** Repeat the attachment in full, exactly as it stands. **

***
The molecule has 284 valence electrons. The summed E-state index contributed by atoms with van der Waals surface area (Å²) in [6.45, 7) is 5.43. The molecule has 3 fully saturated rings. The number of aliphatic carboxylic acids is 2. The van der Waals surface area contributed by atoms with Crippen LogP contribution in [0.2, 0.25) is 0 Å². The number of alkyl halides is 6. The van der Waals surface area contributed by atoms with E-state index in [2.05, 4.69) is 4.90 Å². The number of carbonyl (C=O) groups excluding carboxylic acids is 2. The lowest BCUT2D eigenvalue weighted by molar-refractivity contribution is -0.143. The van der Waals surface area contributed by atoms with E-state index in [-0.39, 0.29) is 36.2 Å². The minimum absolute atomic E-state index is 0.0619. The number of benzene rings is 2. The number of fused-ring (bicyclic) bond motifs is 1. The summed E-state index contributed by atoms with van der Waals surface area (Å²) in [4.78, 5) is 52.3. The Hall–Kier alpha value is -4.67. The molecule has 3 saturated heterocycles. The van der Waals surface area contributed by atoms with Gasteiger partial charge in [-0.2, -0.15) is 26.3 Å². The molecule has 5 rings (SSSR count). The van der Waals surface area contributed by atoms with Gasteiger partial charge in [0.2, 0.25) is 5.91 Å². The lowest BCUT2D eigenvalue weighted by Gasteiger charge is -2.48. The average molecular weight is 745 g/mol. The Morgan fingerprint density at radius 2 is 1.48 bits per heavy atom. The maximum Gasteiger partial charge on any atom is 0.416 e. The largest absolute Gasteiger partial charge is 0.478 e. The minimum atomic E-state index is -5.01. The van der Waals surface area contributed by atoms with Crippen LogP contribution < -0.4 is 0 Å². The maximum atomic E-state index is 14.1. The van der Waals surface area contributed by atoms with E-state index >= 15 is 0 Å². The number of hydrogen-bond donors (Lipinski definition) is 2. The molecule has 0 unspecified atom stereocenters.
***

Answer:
The molecule has 284 valence electrons. The summed E-state index contributed by atoms with van der Waals surface area (Å²) in [6.45, 7) is 5.43. The molecule has 3 fully saturated rings. The number of aliphatic carboxylic acids is 2. The van der Waals surface area contributed by atoms with Crippen LogP contribution in [0.2, 0.25) is 0 Å². The number of alkyl halides is 6. The van der Waals surface area contributed by atoms with E-state index in [2.05, 4.69) is 4.90 Å². The number of carbonyl (C=O) groups excluding carboxylic acids is 2. The lowest BCUT2D eigenvalue weighted by molar-refractivity contribution is -0.143. The van der Waals surface area contributed by atoms with E-state index in [-0.39, 0.29) is 36.2 Å². The minimum absolute atomic E-state index is 0.0619. The number of benzene rings is 2. The number of fused-ring (bicyclic) bond motifs is 1. The summed E-state index contributed by atoms with van der Waals surface area (Å²) in [4.78, 5) is 52.3. The Hall–Kier alpha value is -4.67. The molecule has 3 saturated heterocycles. The van der Waals surface area contributed by atoms with Gasteiger partial charge in [-0.2, -0.15) is 26.3 Å². The molecule has 5 rings (SSSR count). The van der Waals surface area contributed by atoms with Gasteiger partial charge in [0.2, 0.25) is 5.91 Å². The lowest BCUT2D eigenvalue weighted by Gasteiger charge is -2.48. The average molecular weight is 745 g/mol. The Morgan fingerprint density at radius 2 is 1.48 bits per heavy atom. The maximum Gasteiger partial charge on any atom is 0.416 e. The largest absolute Gasteiger partial charge is 0.478 e. The minimum atomic E-state index is -5.01. The van der Waals surface area contributed by atoms with Crippen LogP contribution < -0.4 is 0 Å². The maximum atomic E-state index is 14.1. The van der Waals surface area contributed by atoms with E-state index >= 15 is 0 Å². The number of hydrogen-bond donors (Lipinski definition) is 2. The molecule has 0 unspecified atom stereocenters.